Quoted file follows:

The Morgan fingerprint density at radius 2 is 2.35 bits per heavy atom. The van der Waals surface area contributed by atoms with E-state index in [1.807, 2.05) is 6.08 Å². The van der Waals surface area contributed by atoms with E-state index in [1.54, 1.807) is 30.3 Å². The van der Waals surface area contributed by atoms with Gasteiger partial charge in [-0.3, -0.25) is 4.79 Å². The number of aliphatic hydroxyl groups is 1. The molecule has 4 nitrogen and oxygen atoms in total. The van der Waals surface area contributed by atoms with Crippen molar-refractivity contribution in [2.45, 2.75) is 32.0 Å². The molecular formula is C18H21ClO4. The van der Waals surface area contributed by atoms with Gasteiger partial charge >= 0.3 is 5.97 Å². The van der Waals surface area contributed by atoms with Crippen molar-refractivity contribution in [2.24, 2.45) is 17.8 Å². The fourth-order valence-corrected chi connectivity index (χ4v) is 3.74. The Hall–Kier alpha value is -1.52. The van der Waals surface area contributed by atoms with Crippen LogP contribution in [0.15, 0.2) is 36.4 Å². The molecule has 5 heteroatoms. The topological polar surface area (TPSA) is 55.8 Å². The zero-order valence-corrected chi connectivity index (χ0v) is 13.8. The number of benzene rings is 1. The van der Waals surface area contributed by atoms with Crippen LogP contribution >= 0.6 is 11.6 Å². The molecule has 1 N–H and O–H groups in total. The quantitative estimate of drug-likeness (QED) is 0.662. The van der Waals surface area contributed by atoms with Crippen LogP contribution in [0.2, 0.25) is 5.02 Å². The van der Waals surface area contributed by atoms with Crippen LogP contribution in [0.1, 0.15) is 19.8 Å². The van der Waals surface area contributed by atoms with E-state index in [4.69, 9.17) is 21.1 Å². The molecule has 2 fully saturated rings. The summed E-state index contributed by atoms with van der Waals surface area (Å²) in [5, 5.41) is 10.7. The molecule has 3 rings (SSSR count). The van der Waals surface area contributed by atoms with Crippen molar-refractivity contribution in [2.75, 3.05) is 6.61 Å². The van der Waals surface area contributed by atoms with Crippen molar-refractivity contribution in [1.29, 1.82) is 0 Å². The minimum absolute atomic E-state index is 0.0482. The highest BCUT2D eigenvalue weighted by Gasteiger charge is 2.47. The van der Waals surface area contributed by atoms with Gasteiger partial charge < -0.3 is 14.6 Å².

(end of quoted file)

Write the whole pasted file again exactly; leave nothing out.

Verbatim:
The Morgan fingerprint density at radius 2 is 2.35 bits per heavy atom. The van der Waals surface area contributed by atoms with E-state index in [1.807, 2.05) is 6.08 Å². The van der Waals surface area contributed by atoms with E-state index in [1.54, 1.807) is 30.3 Å². The van der Waals surface area contributed by atoms with Gasteiger partial charge in [-0.3, -0.25) is 4.79 Å². The number of aliphatic hydroxyl groups is 1. The molecule has 4 nitrogen and oxygen atoms in total. The van der Waals surface area contributed by atoms with Crippen molar-refractivity contribution in [2.45, 2.75) is 32.0 Å². The molecular formula is C18H21ClO4. The van der Waals surface area contributed by atoms with Gasteiger partial charge >= 0.3 is 5.97 Å². The van der Waals surface area contributed by atoms with Crippen molar-refractivity contribution in [2.24, 2.45) is 17.8 Å². The fourth-order valence-corrected chi connectivity index (χ4v) is 3.74. The Hall–Kier alpha value is -1.52. The van der Waals surface area contributed by atoms with Crippen LogP contribution in [0.15, 0.2) is 36.4 Å². The molecule has 5 heteroatoms. The topological polar surface area (TPSA) is 55.8 Å². The zero-order valence-corrected chi connectivity index (χ0v) is 13.8. The number of benzene rings is 1. The van der Waals surface area contributed by atoms with Crippen LogP contribution >= 0.6 is 11.6 Å². The molecule has 1 N–H and O–H groups in total. The quantitative estimate of drug-likeness (QED) is 0.662. The van der Waals surface area contributed by atoms with Crippen LogP contribution in [0.2, 0.25) is 5.02 Å². The van der Waals surface area contributed by atoms with Crippen LogP contribution in [0.1, 0.15) is 19.8 Å². The van der Waals surface area contributed by atoms with E-state index in [4.69, 9.17) is 21.1 Å². The molecule has 2 fully saturated rings. The summed E-state index contributed by atoms with van der Waals surface area (Å²) in [5, 5.41) is 10.7. The molecule has 3 rings (SSSR count). The van der Waals surface area contributed by atoms with Crippen molar-refractivity contribution in [2.75, 3.05) is 6.61 Å². The van der Waals surface area contributed by atoms with Crippen molar-refractivity contribution in [1.29, 1.82) is 0 Å². The minimum absolute atomic E-state index is 0.0482. The highest BCUT2D eigenvalue weighted by Gasteiger charge is 2.47. The van der Waals surface area contributed by atoms with Gasteiger partial charge < -0.3 is 14.6 Å².